With the incidence of multiple sclerosis (MS) on a rapid rise in Australia, a new educational video resource launches nationally today.
The ‘What is MS?’ video attempts to demystify and explain a complex, and often at times, invisible disease that now impacts more than 33,000 Australians.
To mark its 50th anniversary year, MS Australia commissioned the video aimed to educate the general public and people living with MS, especially those newly diagnosed. The video covers the causes, different types of MS and common symptoms of a condition that, as of now, has no cure.
While most Australians know that MS means multiple sclerosis, many do not really have a very good understanding about what MS actually is, MS Australia Chief Executive, Rohan Greenland said.
“MS affects everyone differently. People living with MS will sometimes be well one day, and then be quite unwell the next.
“So it’s really important for employers, for family, carers, and for others in the community to have a better understanding of how MS impacts people living with the condition.”
There was an inherent challenge in trying to explain MS to the general public, said MS Australia President, Associate Professor Des Graham who lives with the chronic neurological disease.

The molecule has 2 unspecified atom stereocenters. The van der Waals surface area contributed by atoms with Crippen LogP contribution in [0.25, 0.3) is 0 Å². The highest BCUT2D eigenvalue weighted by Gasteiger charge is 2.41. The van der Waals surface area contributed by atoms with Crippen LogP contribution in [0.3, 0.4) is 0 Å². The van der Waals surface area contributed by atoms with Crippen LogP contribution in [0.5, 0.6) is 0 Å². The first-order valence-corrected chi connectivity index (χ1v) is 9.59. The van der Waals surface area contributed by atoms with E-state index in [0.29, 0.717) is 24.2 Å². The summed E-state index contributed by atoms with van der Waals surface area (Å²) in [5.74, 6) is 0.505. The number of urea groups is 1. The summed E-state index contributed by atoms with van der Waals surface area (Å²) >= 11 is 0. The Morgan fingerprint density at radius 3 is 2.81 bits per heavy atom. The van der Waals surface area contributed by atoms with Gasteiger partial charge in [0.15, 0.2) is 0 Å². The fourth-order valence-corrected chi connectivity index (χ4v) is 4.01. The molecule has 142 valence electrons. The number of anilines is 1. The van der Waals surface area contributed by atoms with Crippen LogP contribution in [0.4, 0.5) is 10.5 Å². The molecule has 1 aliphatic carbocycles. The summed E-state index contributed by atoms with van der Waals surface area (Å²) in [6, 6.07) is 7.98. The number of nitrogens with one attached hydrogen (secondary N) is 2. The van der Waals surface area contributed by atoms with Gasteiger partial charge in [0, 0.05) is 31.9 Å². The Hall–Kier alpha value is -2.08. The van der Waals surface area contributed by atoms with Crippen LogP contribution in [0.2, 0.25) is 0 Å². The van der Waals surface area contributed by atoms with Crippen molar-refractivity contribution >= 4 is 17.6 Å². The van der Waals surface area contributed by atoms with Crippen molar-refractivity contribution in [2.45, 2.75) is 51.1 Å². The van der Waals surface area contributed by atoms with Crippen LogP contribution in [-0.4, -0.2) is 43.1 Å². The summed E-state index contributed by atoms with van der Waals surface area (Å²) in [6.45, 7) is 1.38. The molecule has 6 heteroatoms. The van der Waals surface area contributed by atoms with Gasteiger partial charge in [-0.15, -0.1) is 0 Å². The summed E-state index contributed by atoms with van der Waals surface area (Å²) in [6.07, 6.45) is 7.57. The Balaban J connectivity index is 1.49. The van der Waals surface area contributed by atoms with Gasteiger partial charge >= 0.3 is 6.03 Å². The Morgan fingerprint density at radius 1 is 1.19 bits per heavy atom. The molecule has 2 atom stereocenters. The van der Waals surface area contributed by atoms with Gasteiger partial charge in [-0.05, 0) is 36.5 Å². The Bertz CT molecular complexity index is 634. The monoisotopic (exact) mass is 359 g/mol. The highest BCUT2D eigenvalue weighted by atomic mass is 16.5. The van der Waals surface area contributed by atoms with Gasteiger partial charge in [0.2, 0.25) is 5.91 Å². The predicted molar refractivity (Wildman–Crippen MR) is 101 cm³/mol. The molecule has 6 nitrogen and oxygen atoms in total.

“The public see someone with no visible symptoms and naturally struggle to understand the challenges that individual is dealing with, or incorrectly assume there’s nothing wrong with them.”
Of even greater concern was the lack of understanding extended to areas of government support, such as the NDIS (National Disability Insurance Scheme).
“Too often, people living with MS are denied the disability support they require and deserve. If you’ve got MS and you’re in a wheelchair, government may provide the support that you require, but if your symptoms are less visible, you are too often left out in the cold,” Associate Professor Graham said.
The video balances technically accurate 3D modelling and live action recordings to show a real person in everyday scenarios and to bring those symptoms, and challenges to life.
The launch of the video comes in the wake of new prevalence data released by MS Australia in February, which showed the number of Australians living with multiple sclerosis was increasing at a significant rate.
The latest data showed that 33,335 Australians were living with MS in 2021, an increase of 30% (7,728) over the four years since the previous update in 2017 (25,607).
The video is a reminder to government of the urgent need to invest more in MS research.
“With MS on the rise, MS Australia is now doubling its efforts to advocate for greater government investment in MS research, that will bring us closer to treatments that will slow or stop disability progression for everyone,” Associate Professor Graham said.
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